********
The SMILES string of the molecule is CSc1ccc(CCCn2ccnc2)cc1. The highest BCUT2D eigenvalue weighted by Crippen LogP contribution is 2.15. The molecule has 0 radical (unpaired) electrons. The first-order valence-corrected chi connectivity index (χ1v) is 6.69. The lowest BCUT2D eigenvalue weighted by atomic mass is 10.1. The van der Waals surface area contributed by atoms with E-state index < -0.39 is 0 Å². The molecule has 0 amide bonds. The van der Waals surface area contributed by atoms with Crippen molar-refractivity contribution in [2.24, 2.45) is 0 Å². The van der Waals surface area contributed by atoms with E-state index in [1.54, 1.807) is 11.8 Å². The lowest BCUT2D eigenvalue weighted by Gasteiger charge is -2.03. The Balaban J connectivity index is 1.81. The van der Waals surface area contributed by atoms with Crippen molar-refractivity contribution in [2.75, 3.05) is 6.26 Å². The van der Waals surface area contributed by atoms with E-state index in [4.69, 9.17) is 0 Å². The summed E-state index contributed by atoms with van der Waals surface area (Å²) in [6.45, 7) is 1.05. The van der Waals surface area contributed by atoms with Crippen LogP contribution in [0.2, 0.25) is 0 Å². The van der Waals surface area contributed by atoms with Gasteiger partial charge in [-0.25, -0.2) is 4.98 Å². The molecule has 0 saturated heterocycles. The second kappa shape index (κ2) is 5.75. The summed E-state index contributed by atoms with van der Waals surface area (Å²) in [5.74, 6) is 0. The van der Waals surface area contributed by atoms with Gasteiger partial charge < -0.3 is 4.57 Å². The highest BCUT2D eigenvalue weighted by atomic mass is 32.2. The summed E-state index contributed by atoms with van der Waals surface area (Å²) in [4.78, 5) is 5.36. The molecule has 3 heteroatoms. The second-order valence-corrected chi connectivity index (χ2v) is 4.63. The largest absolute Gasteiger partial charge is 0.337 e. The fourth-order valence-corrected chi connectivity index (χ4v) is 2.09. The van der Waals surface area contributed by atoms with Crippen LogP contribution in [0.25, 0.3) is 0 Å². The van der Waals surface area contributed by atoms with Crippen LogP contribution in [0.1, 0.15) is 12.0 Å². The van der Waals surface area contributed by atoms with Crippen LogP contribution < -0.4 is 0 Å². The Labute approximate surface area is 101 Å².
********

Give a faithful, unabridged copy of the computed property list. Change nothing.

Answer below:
The SMILES string of the molecule is CSc1ccc(CCCn2ccnc2)cc1. The highest BCUT2D eigenvalue weighted by Crippen LogP contribution is 2.15. The molecule has 0 radical (unpaired) electrons. The first-order valence-corrected chi connectivity index (χ1v) is 6.69. The lowest BCUT2D eigenvalue weighted by atomic mass is 10.1. The van der Waals surface area contributed by atoms with E-state index < -0.39 is 0 Å². The molecule has 0 amide bonds. The van der Waals surface area contributed by atoms with Crippen molar-refractivity contribution in [2.24, 2.45) is 0 Å². The van der Waals surface area contributed by atoms with E-state index in [1.54, 1.807) is 11.8 Å². The lowest BCUT2D eigenvalue weighted by Gasteiger charge is -2.03. The Balaban J connectivity index is 1.81. The van der Waals surface area contributed by atoms with Crippen molar-refractivity contribution in [2.75, 3.05) is 6.26 Å². The van der Waals surface area contributed by atoms with E-state index in [4.69, 9.17) is 0 Å². The summed E-state index contributed by atoms with van der Waals surface area (Å²) in [6.45, 7) is 1.05. The van der Waals surface area contributed by atoms with Crippen LogP contribution in [0.2, 0.25) is 0 Å². The van der Waals surface area contributed by atoms with Gasteiger partial charge in [-0.25, -0.2) is 4.98 Å². The molecule has 0 saturated heterocycles. The second kappa shape index (κ2) is 5.75. The summed E-state index contributed by atoms with van der Waals surface area (Å²) in [5.74, 6) is 0. The van der Waals surface area contributed by atoms with Gasteiger partial charge < -0.3 is 4.57 Å². The highest BCUT2D eigenvalue weighted by atomic mass is 32.2. The summed E-state index contributed by atoms with van der Waals surface area (Å²) in [4.78, 5) is 5.36. The molecule has 3 heteroatoms. The second-order valence-corrected chi connectivity index (χ2v) is 4.63. The largest absolute Gasteiger partial charge is 0.337 e. The fourth-order valence-corrected chi connectivity index (χ4v) is 2.09. The van der Waals surface area contributed by atoms with Crippen LogP contribution in [0.25, 0.3) is 0 Å². The van der Waals surface area contributed by atoms with Crippen LogP contribution in [0.1, 0.15) is 12.0 Å². The van der Waals surface area contributed by atoms with Crippen LogP contribution < -0.4 is 0 Å². The Labute approximate surface area is 101 Å².